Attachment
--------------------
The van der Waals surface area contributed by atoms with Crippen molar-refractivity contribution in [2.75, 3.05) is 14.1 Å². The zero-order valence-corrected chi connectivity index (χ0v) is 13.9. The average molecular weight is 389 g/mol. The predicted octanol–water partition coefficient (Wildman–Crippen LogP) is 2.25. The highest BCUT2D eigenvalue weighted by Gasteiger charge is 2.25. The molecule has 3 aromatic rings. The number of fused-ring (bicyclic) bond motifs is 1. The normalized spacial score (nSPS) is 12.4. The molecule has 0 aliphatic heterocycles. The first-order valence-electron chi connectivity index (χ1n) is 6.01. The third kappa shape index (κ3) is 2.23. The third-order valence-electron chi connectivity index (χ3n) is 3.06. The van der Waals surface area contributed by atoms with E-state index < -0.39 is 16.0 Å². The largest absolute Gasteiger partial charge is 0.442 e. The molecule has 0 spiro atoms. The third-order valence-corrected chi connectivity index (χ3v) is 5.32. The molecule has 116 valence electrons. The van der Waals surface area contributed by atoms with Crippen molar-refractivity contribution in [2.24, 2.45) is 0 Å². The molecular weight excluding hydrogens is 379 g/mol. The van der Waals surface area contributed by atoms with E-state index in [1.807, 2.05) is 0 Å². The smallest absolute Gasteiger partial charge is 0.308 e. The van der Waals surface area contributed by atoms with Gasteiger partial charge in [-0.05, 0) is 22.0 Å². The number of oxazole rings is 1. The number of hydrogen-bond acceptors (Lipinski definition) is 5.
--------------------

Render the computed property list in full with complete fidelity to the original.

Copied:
The van der Waals surface area contributed by atoms with Crippen molar-refractivity contribution in [2.75, 3.05) is 14.1 Å². The zero-order valence-corrected chi connectivity index (χ0v) is 13.9. The average molecular weight is 389 g/mol. The predicted octanol–water partition coefficient (Wildman–Crippen LogP) is 2.25. The highest BCUT2D eigenvalue weighted by Gasteiger charge is 2.25. The molecule has 3 aromatic rings. The number of fused-ring (bicyclic) bond motifs is 1. The normalized spacial score (nSPS) is 12.4. The molecule has 0 aliphatic heterocycles. The first-order valence-electron chi connectivity index (χ1n) is 6.01. The third kappa shape index (κ3) is 2.23. The third-order valence-electron chi connectivity index (χ3n) is 3.06. The van der Waals surface area contributed by atoms with E-state index < -0.39 is 16.0 Å². The largest absolute Gasteiger partial charge is 0.442 e. The molecule has 0 spiro atoms. The third-order valence-corrected chi connectivity index (χ3v) is 5.32. The molecule has 116 valence electrons. The van der Waals surface area contributed by atoms with Crippen molar-refractivity contribution in [2.24, 2.45) is 0 Å². The molecular weight excluding hydrogens is 379 g/mol. The van der Waals surface area contributed by atoms with E-state index in [1.807, 2.05) is 0 Å². The smallest absolute Gasteiger partial charge is 0.308 e. The van der Waals surface area contributed by atoms with Gasteiger partial charge in [-0.05, 0) is 22.0 Å². The number of oxazole rings is 1. The number of hydrogen-bond acceptors (Lipinski definition) is 5.